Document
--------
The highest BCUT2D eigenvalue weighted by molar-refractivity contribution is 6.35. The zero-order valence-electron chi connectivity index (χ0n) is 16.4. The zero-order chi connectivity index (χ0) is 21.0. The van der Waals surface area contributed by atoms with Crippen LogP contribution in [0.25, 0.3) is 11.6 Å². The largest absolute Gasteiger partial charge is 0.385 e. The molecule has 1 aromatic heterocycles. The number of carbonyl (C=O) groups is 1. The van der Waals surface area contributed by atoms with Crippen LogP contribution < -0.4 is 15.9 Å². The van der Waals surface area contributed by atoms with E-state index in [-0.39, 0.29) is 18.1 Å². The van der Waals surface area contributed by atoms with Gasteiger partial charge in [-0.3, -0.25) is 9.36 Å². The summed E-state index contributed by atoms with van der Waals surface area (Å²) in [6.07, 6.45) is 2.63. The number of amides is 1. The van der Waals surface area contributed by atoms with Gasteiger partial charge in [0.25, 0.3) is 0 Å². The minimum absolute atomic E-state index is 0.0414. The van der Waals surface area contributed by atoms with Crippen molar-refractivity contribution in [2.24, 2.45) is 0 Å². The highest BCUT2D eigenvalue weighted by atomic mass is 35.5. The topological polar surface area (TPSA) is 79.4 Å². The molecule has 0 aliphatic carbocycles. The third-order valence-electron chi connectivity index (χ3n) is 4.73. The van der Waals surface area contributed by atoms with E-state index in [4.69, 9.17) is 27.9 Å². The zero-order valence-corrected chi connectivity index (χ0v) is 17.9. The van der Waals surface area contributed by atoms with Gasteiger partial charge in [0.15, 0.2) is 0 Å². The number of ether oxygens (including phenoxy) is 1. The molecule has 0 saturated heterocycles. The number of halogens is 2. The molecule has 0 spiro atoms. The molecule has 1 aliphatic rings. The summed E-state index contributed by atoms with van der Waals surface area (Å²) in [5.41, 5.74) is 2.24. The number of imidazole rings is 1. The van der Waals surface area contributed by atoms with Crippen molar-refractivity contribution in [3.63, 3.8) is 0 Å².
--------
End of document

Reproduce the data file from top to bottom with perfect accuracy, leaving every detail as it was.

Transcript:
The highest BCUT2D eigenvalue weighted by molar-refractivity contribution is 6.35. The zero-order valence-electron chi connectivity index (χ0n) is 16.4. The zero-order chi connectivity index (χ0) is 21.0. The van der Waals surface area contributed by atoms with Crippen LogP contribution in [0.25, 0.3) is 11.6 Å². The largest absolute Gasteiger partial charge is 0.385 e. The molecule has 1 aromatic heterocycles. The number of carbonyl (C=O) groups is 1. The van der Waals surface area contributed by atoms with Crippen LogP contribution < -0.4 is 15.9 Å². The van der Waals surface area contributed by atoms with E-state index in [-0.39, 0.29) is 18.1 Å². The van der Waals surface area contributed by atoms with Gasteiger partial charge in [-0.3, -0.25) is 9.36 Å². The summed E-state index contributed by atoms with van der Waals surface area (Å²) in [6.07, 6.45) is 2.63. The number of amides is 1. The van der Waals surface area contributed by atoms with Gasteiger partial charge in [0.25, 0.3) is 0 Å². The minimum absolute atomic E-state index is 0.0414. The van der Waals surface area contributed by atoms with Crippen molar-refractivity contribution in [2.24, 2.45) is 0 Å². The highest BCUT2D eigenvalue weighted by atomic mass is 35.5. The topological polar surface area (TPSA) is 79.4 Å². The molecule has 0 aliphatic carbocycles. The third-order valence-electron chi connectivity index (χ3n) is 4.73. The van der Waals surface area contributed by atoms with E-state index in [4.69, 9.17) is 27.9 Å². The zero-order valence-corrected chi connectivity index (χ0v) is 17.9. The van der Waals surface area contributed by atoms with Gasteiger partial charge in [0.15, 0.2) is 0 Å². The number of ether oxygens (including phenoxy) is 1. The molecule has 0 saturated heterocycles. The number of halogens is 2. The molecule has 0 spiro atoms. The molecule has 1 aliphatic rings. The summed E-state index contributed by atoms with van der Waals surface area (Å²) in [5.41, 5.74) is 2.24. The number of imidazole rings is 1. The van der Waals surface area contributed by atoms with Crippen molar-refractivity contribution in [3.63, 3.8) is 0 Å².